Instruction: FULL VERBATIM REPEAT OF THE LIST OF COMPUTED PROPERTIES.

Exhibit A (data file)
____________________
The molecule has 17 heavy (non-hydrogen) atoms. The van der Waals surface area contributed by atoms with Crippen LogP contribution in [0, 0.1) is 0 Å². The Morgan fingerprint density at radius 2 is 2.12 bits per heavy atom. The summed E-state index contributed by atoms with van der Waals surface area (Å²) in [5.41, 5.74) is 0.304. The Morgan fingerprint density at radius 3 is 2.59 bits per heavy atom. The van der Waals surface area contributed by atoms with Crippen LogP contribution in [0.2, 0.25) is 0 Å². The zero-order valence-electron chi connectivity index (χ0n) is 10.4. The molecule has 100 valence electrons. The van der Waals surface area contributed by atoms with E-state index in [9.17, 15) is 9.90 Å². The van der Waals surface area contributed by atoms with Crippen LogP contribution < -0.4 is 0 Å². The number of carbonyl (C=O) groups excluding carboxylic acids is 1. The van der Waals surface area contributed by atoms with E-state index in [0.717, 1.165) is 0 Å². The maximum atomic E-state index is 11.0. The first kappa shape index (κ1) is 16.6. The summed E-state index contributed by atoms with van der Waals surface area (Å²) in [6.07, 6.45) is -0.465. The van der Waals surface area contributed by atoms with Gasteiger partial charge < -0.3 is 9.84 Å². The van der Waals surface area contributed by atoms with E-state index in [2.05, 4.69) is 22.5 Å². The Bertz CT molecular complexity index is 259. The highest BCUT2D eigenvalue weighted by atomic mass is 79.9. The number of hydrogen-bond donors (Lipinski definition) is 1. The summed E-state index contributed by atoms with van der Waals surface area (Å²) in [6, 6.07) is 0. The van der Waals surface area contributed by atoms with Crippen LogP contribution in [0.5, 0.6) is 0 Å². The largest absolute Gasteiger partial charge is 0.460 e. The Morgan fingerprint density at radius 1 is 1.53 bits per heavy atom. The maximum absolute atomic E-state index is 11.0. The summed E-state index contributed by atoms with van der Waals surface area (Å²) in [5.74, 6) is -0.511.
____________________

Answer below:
The molecule has 17 heavy (non-hydrogen) atoms. The van der Waals surface area contributed by atoms with Crippen LogP contribution in [0, 0.1) is 0 Å². The Morgan fingerprint density at radius 2 is 2.12 bits per heavy atom. The summed E-state index contributed by atoms with van der Waals surface area (Å²) in [5.41, 5.74) is 0.304. The Morgan fingerprint density at radius 3 is 2.59 bits per heavy atom. The van der Waals surface area contributed by atoms with Crippen LogP contribution in [0.2, 0.25) is 0 Å². The zero-order valence-electron chi connectivity index (χ0n) is 10.4. The molecule has 100 valence electrons. The van der Waals surface area contributed by atoms with E-state index in [9.17, 15) is 9.90 Å². The van der Waals surface area contributed by atoms with Crippen LogP contribution < -0.4 is 0 Å². The number of carbonyl (C=O) groups excluding carboxylic acids is 1. The van der Waals surface area contributed by atoms with E-state index in [0.717, 1.165) is 0 Å². The maximum atomic E-state index is 11.0. The first kappa shape index (κ1) is 16.6. The summed E-state index contributed by atoms with van der Waals surface area (Å²) in [6.07, 6.45) is -0.465. The van der Waals surface area contributed by atoms with Gasteiger partial charge < -0.3 is 9.84 Å². The van der Waals surface area contributed by atoms with E-state index in [2.05, 4.69) is 22.5 Å². The Bertz CT molecular complexity index is 259. The highest BCUT2D eigenvalue weighted by atomic mass is 79.9. The number of hydrogen-bond donors (Lipinski definition) is 1. The summed E-state index contributed by atoms with van der Waals surface area (Å²) in [6, 6.07) is 0. The van der Waals surface area contributed by atoms with Crippen LogP contribution in [0.5, 0.6) is 0 Å². The largest absolute Gasteiger partial charge is 0.460 e. The Morgan fingerprint density at radius 1 is 1.53 bits per heavy atom. The maximum absolute atomic E-state index is 11.0. The summed E-state index contributed by atoms with van der Waals surface area (Å²) in [5.74, 6) is -0.511.